While looking into the history of the Hudson Yards’ subway stop last night, I came across a series of dates that represent a stark reality. That reality focuses around how we have essentially stopped growing out the subway system for nearly sixty years now. Even with massive investment in capital expenses since the early 1980s, the subway we have now is nearly the same subway we had in the early 1950s, give or take just a handful of stops.
Mull on this, the most recent opening dates for new subway stations per borough:
Manhattan: 2015 (34th St.-Hudson Yards)
Queens: 1989 (21st St.-Queensbridge)
Brooklyn: 1956 (Grant Ave.)
Bronx: 1941 (Dyre Ave. stops) or 1933 (Concourse Line)
Staten Island, of course, still doesn’t have connection to the rest of the New York City subway system and most of its modest Railway dates to the 1860s. The year for the Bronx is up for debate since the Dyre Ave. stations in 1941 reopened as part of the IRT after they were converted from what we would now consider commuter rail. The most recent original subway stations to open in the Bronx are the Concourse Line stops which date from 1933.
Even this figures obscure the depth of the lack of system expansion. Since Grant Ave. — also a replacement stop for a formerly elevated station along Fulton St. — opened in 1956, four stations opened in Queens and seven (including South Ferry) have opened in Manhattan. That’s 10 new stations and one replacement over 60 years. If you look at New York’s so-called peer cities, including Paris and London, what we’ve done is embarrassingly inadequate in comparison.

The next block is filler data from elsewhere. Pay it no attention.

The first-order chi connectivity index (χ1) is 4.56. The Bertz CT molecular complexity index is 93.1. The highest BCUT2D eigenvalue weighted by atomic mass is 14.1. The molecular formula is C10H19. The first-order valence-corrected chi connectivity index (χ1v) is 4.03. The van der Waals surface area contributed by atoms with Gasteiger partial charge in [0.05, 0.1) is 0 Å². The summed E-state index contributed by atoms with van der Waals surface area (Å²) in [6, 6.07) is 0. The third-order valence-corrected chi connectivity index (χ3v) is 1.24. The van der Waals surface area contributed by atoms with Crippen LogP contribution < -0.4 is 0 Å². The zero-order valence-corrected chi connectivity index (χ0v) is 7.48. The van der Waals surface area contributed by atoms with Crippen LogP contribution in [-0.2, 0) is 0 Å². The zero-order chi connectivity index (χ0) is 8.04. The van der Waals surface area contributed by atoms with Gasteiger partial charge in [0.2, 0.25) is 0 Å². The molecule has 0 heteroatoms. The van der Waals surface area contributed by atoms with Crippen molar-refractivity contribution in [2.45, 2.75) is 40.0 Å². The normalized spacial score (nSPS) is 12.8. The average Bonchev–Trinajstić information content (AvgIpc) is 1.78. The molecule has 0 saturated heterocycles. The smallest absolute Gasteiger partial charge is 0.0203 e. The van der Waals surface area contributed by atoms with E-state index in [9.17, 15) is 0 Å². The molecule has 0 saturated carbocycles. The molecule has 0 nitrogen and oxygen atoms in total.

It’s relatively easy to trace the history of divestment in the subway. Robert Moses bears some of the blame as does a crippling forty-year insistence on a five-cent fare. White flight in the 1950s followed by the collapse of the city in the 1970s meant that money simply wasn’t available to invest back into the transit system, and national trends at the time didn’t really support federal funding for transit expansion either. It’s been a perfect storm of non-investment at both the local and federal level since my parents were children.
Yet, I have a nagging concern that we’re simply not thinking big enough. The MTA has a $28 billion capital plan on the table, and yet, the plan would add a handful of Metro-North stops to the Bronx and no subway stations. The three new Second Ave. Subway stations set to open this year are part of the capital plan that ended in 2015, and the next three that are a part of Phase 2 aren’t likely to be fully funded until the 2020-2024 plan. We’re not expanding, and we’re not keeping up.
So what happens next? It’s hard to deny the city is growing. Although Brooklyn’s population, for instances, remains a hair lower today than it did in the early 1950s, Queens has 50% more residents now than it did in the 1950s. Can we add transit on par with European counterparts? We would need massive investment and proper prioritization (unlike, say, the Brooklyn-Queens Connector). It’s possible but improbably as long as the city and state play a tug-of-war over control of transit planning within and around New York City.
At some point, though, this lack of investment and growth will come back to bite us as competitive cities can offer better and more efficient mobility. We should have a Utica Ave. subway, a circumferential line, extensions through Queens, and a new cross-Bronx subway (or light rail). That we do not and have no plans to build any or all of this should cause some internal urban soul searching. That it hasn’t so far is the problem.